There is also a strong masochistic element to negative nationalism. Indeed, I would argue that, just as an individual masochist experiences sexual pleasure through self-abasement in a context of domination, so a masochist nationalist experiences political pleasure through self-hatred in a context of political domination.

Orwell picked up on this masochistic element among English left-wing intellectuals during the Second World War: ‘[They] did not, of course, actually want the Germans or Japanese to win the war, but many of them could not help getting a certain kick out of seeing their own country humiliated, and wanted to feel that the final victory would be due to Russia, or perhaps America, and not to Britain.’

Such masochist-nationalist sentiment is still evident on parts of the left and among multiculturalists. One highly influential group, which also seems to experience political pleasure through self-hatred, but which often goes under the radar, consists of those involved in international organisations.

An acquaintance of mine, a Dutchman, works for the UN. He recently said to me: ‘Dutch politics! Oh, it’s so bloody boring!’ As far as he is concerned, politics is only interesting when a nation is in the grip of civil strife, perhaps even a state of emergency. Political life in Holland is therefore deemed uninteresting because it is uneventful. But is this necessarily a bad thing? Aren’t peace and political debate preferable to coups and violent conflict?

Not for this UN official. He prefers nations tormented by civil conflict to the peace and prosperity promised by his home country. If you ask him why, he will proudly tell you that suffering does not go away just because one cannot see it. Why, he is asking, should we be free to live in peace if others are not?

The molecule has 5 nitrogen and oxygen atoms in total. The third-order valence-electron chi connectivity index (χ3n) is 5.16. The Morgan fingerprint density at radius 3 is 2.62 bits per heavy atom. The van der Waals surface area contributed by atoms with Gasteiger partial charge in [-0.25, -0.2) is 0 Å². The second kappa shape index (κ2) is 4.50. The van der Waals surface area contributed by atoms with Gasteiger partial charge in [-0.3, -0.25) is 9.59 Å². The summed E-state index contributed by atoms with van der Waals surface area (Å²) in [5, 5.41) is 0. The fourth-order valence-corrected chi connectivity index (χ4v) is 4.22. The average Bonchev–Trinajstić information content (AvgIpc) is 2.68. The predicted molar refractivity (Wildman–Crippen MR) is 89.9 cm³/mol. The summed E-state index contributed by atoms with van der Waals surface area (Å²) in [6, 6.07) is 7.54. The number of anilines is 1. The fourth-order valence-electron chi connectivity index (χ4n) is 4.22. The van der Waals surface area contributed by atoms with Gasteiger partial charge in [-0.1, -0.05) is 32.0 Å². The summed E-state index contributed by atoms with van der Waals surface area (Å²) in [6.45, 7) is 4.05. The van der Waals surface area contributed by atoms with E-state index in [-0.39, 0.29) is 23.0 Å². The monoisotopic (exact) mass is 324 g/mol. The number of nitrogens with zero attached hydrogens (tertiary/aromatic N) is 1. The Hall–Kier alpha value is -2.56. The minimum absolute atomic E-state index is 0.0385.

Yet the professional internationalist never really lives amid civil conflict himself. Instead, he spends his time surrounded by nannies, cooks and helpers in fortified compounds. And he socialises little, if at all, with the locals. His life abounds in contradictions. He frequently decries colonialism, while effectively living the life of an old colonialist. He hates Israel but, should he be hurt, would happily be air-lifted to Tel Aviv Sourasky Medical Centre. ‘Iraq’, he might say softly, ‘this is where I belong!’, even though he does not speak the language or understand the culture. His fascination is a mark of his ignorance. He has left his own country without really arriving anywhere else.

Like many others in international organisations, he is a masochistic nationalist. He likes to drag his national culture, with its ‘bloody boring’ politics, through the dirt because, as Orwell says, he gets ‘a kick out of it’. And he prefers social turmoil over there to the stability and development at home – perhaps an odd preference for someone who is hired to reduce poverty.

So masochistic negative nationalism, be it that of the international bureaucrat or the multicultural zealot, is not really anti-nationalism at all. Indeed, if we compare the negative nationalist’s passion for an overseas culture to that of a national chauvinist for, say, England, it is hard to tell one from the other. Far more unites than separates them.

Yet, as Orwell notes, ‘they would gladly boil one another in oil if only circumstances permitted’.

Göran Adamson’s upcoming book, Masochistic Nationalism – Multicultural Self-hatred and the Infatuation with the Exotic, published by Routledge, is due out in March 2021.

Picture by: Getty.

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Topics Identity Politics Politics